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Gendarmerie stop five tonne van overloaded with bikes in south France

The van was strung with bikes and tricycles and weighed two tonnes over the legal limit. Plus - we explain how vehicle weight and cargo limits work in France

The van loaded with bikes on the road. Gendarmerie stop five tonne van overloaded with bikes in south France

The van was more than two tonnes over the legal limit, and was carrying bikes and tricycles dangerously Pic: France Bleu Drôme Ardèche / @francebleuDA / Twitter

A van weighing more than two tonnes over the legal limit and transporting badly-attached bicycles and tricycles was stopped by gendarmerie in southeast France this week.

Motorway gendarmerie near Valence, Drôme, became suspicious when they noticed the van was travelling too slowly on the A7 motorway.

They also said that the bikes were attached to it in a dangerous way, and were at risk of falling off into the road.

The gendarmerie stopped the driver and weighed the vehicle, and found that it weighed five-and-a-half tonnes, well over the three-and-a-half tonne limit for a van of its size.

This helped to explain why the van was travelling so slowly on the motorway - which is also not allowed.

Gendarmerie fined the driver €630 and banned him from taking the vehicle back on the road.

The driver, from Tunisia, had been travelling towards Marseille with a view to taking a boat to Tunisia.

Instead, gendarmerie ordered him to remove the bicycles and tricycles he was carrying, and gave him the option to order a breakdown truck to transport the van to Marseille instead.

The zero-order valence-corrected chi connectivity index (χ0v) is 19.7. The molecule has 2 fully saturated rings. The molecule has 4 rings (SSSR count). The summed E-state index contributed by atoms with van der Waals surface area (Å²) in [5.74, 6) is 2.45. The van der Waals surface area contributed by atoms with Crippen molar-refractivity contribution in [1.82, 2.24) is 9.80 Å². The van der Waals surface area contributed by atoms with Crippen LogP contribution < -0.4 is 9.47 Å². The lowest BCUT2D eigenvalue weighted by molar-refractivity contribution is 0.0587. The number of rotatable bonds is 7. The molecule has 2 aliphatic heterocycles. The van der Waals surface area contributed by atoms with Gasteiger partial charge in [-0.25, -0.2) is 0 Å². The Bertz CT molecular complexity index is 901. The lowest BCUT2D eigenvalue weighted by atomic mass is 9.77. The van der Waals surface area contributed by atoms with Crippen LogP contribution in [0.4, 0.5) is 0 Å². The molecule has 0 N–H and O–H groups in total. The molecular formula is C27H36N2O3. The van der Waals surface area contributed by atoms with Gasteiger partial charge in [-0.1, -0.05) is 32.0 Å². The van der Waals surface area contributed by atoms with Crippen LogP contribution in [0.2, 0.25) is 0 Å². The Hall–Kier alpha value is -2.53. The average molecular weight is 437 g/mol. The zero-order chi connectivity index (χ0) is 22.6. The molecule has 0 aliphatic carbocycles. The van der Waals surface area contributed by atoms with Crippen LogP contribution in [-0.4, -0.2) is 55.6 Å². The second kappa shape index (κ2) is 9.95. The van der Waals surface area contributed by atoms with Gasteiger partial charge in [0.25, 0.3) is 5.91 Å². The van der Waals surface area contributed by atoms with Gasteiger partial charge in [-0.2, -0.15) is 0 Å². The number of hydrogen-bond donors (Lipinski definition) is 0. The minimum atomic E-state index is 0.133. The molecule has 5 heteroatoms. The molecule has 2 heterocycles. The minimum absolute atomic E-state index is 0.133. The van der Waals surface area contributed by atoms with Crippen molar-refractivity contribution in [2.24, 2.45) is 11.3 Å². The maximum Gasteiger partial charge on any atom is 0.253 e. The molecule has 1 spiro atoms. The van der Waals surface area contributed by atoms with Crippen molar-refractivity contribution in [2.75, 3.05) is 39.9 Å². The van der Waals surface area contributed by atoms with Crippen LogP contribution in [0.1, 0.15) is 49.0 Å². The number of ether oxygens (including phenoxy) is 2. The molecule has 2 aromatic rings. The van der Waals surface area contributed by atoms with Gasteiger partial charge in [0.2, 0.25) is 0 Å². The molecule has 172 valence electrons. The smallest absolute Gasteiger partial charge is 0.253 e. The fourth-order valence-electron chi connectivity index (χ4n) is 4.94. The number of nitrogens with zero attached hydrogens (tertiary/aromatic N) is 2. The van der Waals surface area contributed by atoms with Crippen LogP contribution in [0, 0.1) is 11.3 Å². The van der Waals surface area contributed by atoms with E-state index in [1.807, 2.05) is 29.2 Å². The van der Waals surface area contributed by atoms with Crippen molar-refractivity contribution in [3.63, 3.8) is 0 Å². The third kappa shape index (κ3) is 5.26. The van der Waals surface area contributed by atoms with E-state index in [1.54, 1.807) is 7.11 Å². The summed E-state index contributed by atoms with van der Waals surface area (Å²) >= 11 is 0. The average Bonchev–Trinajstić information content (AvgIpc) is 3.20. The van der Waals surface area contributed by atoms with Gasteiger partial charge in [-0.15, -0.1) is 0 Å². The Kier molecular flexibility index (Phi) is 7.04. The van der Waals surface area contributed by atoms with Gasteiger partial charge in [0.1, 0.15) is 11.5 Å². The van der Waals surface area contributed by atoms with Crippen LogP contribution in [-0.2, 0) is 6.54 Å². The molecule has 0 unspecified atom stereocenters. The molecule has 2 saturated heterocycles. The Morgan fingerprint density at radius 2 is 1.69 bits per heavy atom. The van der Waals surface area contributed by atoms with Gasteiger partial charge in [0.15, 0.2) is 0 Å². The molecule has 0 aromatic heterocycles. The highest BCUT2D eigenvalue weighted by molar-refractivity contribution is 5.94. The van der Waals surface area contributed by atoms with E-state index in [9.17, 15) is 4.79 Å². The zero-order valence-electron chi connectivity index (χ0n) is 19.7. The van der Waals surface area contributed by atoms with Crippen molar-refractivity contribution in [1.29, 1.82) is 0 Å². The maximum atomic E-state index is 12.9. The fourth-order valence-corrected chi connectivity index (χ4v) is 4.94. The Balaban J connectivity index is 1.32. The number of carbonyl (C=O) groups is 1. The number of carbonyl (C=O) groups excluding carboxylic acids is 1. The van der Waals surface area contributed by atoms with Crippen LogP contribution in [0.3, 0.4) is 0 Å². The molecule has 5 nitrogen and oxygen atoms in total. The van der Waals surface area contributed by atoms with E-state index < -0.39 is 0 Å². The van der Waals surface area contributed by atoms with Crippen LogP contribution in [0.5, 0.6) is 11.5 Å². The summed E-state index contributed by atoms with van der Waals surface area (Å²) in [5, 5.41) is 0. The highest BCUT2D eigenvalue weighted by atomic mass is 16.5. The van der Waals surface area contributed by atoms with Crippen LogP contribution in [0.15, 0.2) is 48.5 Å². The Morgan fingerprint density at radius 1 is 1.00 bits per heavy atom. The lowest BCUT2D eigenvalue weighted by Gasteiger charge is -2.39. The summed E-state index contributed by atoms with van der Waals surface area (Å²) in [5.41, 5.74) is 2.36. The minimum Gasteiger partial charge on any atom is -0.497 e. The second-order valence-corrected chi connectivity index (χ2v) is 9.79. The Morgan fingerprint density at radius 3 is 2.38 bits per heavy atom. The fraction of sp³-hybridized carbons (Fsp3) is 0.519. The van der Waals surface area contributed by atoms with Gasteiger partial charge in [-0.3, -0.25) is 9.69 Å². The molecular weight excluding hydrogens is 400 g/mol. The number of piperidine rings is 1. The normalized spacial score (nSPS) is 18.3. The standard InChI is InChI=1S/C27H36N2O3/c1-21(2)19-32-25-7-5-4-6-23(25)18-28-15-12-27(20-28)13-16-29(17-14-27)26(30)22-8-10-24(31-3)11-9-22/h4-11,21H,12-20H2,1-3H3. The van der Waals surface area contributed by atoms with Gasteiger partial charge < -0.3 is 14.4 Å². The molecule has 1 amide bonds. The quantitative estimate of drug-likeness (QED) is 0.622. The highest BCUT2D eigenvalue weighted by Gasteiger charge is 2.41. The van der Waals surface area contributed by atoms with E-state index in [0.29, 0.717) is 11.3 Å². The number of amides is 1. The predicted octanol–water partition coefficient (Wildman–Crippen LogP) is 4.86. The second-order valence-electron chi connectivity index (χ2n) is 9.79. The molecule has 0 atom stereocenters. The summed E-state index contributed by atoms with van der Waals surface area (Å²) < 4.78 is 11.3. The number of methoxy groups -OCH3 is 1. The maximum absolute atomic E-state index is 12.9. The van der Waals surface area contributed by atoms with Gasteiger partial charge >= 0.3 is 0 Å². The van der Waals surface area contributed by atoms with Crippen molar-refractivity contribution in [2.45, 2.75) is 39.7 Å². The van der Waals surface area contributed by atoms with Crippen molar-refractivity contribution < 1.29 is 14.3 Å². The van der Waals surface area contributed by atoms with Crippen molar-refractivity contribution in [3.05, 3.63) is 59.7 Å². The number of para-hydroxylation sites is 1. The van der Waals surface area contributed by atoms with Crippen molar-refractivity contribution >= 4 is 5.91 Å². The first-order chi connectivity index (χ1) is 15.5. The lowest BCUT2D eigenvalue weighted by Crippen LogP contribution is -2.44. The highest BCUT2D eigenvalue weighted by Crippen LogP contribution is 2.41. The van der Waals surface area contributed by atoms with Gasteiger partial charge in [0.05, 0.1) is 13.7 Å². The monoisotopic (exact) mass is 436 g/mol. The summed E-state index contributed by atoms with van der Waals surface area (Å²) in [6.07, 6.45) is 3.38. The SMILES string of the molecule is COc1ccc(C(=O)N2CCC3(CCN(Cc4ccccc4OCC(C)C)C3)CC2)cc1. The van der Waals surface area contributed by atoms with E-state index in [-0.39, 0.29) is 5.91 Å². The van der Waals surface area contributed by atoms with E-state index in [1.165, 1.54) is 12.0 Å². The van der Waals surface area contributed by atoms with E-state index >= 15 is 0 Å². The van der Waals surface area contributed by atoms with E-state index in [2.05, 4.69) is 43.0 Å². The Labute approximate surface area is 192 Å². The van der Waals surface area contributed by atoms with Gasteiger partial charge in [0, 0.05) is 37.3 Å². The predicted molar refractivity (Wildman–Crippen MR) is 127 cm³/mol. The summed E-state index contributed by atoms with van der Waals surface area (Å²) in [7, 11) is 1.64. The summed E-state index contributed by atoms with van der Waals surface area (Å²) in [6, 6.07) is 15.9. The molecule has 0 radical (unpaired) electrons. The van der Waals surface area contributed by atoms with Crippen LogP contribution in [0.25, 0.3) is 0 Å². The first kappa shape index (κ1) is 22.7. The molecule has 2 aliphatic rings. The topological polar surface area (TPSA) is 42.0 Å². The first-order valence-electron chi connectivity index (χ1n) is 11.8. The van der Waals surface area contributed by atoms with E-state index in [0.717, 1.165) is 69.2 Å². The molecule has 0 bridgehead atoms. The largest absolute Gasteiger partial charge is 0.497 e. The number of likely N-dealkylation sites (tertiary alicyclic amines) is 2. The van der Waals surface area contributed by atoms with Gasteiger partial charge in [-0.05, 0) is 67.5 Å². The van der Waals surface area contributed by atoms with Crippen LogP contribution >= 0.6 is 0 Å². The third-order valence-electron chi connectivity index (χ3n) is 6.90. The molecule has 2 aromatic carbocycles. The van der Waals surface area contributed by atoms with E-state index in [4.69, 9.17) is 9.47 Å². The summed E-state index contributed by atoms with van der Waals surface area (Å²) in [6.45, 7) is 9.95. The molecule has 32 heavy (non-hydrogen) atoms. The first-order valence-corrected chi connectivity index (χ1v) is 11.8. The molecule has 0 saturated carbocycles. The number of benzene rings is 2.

The cost of this was estimated at around €1,000.

Photo: France Bleu Drôme Ardèche / Twitter


Overloading limits

France has very precise legal weight limits in place for vehicles on public roads.

Vehicles must not transport cargo in a dangerous manner, and cannot be overloaded, as extra weight affects the speed that a vehicle can reach, and extends its braking distance.

Drivers can check the weight limit for their type of vehicle by checking its immatriculation (registration) certificate, which will list the maximum allowed.

It will list the weight of the vehicle when empty, and the maximum allowed when carrying passengers and cargo.

For example

  • Weight when empty in kg: 950 (0.95 tonnes)
  • Maximum amount technically allowed in kg: 1,450 (1.45 tonnes)

The difference between these weights is the maximum extra you can carry: 500 kg (0.5 tonnes). The weight of the driver and passengers must also be taken into account in this extra.

Drivers can also check the user manual of the vehicle.

Of course, the weight limits differ considerably depending on the type of vehicle; whether a family car, van, lorry, or even a tractor.

There are also legal limits on the weight of trailers, with the total loaded weight of a trailer not allowed to exceed more than 1.3 times the weight of the vehicle towing it.

Before setting off with extra weight, drivers are advised to check tyre pressures and make sure the cargo weight is not unevenly distributed, and does not block driver visibility.

Lawyer Jean-Baptiste Le Dall explained to Vosges Matin: “If the weight is significant, visibility is the most important thing. The cargo must not obstruct the driver’s vision.”

Overloading sanctions

Fines for overloading are set at €135 per 0.5 tonnes of excess weight. If the weight limit is over 5% of the maximum allowed, the vehicle will likely be impounded too.

Mr Le Dall added: “Weight is one thing, but the way the cargo is attached also counts. Article R312-19 of the Highway Code states that the load of a vehicle must not be capable of causing damage or danger. 

“Any load extending beyond the outer contour of the vehicle must be secured. Long items must be secured to each other and to the vehicle and must not extend beyond the side of the vehicle. 

“Chains, tarpaulins and accessories must be secured to the vehicle.”

The fine for breaching these rules is €68, and just as with weight, a severe breach of the rules may result in the vehicle being impounded by the gendarmerie.

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